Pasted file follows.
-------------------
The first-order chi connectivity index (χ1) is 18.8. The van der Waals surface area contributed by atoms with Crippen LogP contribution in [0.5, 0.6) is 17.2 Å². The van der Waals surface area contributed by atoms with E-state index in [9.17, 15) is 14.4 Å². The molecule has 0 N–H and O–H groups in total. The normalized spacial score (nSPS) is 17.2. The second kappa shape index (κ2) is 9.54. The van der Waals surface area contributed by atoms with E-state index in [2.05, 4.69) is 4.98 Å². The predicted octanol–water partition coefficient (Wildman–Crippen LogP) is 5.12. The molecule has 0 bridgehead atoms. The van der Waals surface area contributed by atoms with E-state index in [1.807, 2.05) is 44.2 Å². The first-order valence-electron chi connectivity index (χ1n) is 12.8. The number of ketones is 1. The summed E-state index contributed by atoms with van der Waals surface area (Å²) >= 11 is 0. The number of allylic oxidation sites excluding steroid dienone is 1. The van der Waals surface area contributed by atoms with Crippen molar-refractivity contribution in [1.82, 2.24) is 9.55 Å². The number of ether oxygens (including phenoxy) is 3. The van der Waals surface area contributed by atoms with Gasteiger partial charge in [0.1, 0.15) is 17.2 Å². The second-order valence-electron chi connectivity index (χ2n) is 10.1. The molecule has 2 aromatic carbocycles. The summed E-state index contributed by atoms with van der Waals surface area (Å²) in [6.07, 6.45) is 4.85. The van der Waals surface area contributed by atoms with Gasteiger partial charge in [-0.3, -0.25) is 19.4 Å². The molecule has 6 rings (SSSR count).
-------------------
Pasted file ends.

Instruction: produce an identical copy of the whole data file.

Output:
The first-order chi connectivity index (χ1) is 18.8. The van der Waals surface area contributed by atoms with Crippen LogP contribution in [0.5, 0.6) is 17.2 Å². The van der Waals surface area contributed by atoms with E-state index in [9.17, 15) is 14.4 Å². The molecule has 0 N–H and O–H groups in total. The normalized spacial score (nSPS) is 17.2. The second kappa shape index (κ2) is 9.54. The van der Waals surface area contributed by atoms with E-state index in [2.05, 4.69) is 4.98 Å². The predicted octanol–water partition coefficient (Wildman–Crippen LogP) is 5.12. The molecule has 0 bridgehead atoms. The van der Waals surface area contributed by atoms with E-state index in [1.807, 2.05) is 44.2 Å². The first-order valence-electron chi connectivity index (χ1n) is 12.8. The number of ketones is 1. The summed E-state index contributed by atoms with van der Waals surface area (Å²) >= 11 is 0. The number of allylic oxidation sites excluding steroid dienone is 1. The van der Waals surface area contributed by atoms with Crippen molar-refractivity contribution in [1.82, 2.24) is 9.55 Å². The number of ether oxygens (including phenoxy) is 3. The van der Waals surface area contributed by atoms with Gasteiger partial charge in [0.1, 0.15) is 17.2 Å². The second-order valence-electron chi connectivity index (χ2n) is 10.1. The molecule has 2 aromatic carbocycles. The summed E-state index contributed by atoms with van der Waals surface area (Å²) in [6.07, 6.45) is 4.85. The van der Waals surface area contributed by atoms with Gasteiger partial charge in [-0.3, -0.25) is 19.4 Å². The molecule has 6 rings (SSSR count).